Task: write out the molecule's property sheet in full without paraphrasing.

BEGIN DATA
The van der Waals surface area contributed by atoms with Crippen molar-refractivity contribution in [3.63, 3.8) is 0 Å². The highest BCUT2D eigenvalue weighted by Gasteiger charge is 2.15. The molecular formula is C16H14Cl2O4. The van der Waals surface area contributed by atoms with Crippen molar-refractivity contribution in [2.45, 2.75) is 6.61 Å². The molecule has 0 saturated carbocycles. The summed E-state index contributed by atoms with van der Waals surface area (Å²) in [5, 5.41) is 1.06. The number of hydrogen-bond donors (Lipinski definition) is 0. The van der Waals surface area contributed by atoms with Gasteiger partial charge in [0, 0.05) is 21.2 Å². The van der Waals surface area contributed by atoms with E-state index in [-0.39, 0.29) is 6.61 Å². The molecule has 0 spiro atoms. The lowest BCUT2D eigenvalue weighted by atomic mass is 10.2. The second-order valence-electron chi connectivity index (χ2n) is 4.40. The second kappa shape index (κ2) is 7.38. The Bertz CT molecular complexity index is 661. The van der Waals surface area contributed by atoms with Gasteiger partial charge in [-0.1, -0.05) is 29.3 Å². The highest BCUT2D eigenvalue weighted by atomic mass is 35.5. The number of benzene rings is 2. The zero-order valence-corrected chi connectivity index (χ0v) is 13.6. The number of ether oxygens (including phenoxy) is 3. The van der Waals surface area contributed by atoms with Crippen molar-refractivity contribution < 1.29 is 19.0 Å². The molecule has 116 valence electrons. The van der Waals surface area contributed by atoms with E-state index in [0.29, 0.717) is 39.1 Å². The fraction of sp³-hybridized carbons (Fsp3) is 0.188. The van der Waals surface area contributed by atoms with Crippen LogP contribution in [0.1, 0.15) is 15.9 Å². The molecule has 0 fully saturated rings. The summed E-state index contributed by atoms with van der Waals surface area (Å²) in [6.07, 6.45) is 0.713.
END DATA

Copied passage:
The van der Waals surface area contributed by atoms with Crippen molar-refractivity contribution in [3.63, 3.8) is 0 Å². The highest BCUT2D eigenvalue weighted by Gasteiger charge is 2.15. The molecular formula is C16H14Cl2O4. The van der Waals surface area contributed by atoms with Crippen molar-refractivity contribution in [2.45, 2.75) is 6.61 Å². The molecule has 0 saturated carbocycles. The summed E-state index contributed by atoms with van der Waals surface area (Å²) in [5, 5.41) is 1.06. The number of hydrogen-bond donors (Lipinski definition) is 0. The van der Waals surface area contributed by atoms with Gasteiger partial charge in [0, 0.05) is 21.2 Å². The van der Waals surface area contributed by atoms with E-state index in [-0.39, 0.29) is 6.61 Å². The molecule has 0 spiro atoms. The lowest BCUT2D eigenvalue weighted by atomic mass is 10.2. The second-order valence-electron chi connectivity index (χ2n) is 4.40. The second kappa shape index (κ2) is 7.38. The Bertz CT molecular complexity index is 661. The van der Waals surface area contributed by atoms with Gasteiger partial charge in [-0.1, -0.05) is 29.3 Å². The highest BCUT2D eigenvalue weighted by atomic mass is 35.5. The number of benzene rings is 2. The zero-order valence-corrected chi connectivity index (χ0v) is 13.6. The number of ether oxygens (including phenoxy) is 3. The van der Waals surface area contributed by atoms with Crippen molar-refractivity contribution < 1.29 is 19.0 Å². The molecule has 116 valence electrons. The van der Waals surface area contributed by atoms with E-state index in [0.29, 0.717) is 39.1 Å². The fraction of sp³-hybridized carbons (Fsp3) is 0.188. The van der Waals surface area contributed by atoms with Crippen LogP contribution in [0.1, 0.15) is 15.9 Å². The molecule has 0 fully saturated rings. The summed E-state index contributed by atoms with van der Waals surface area (Å²) in [6.07, 6.45) is 0.713.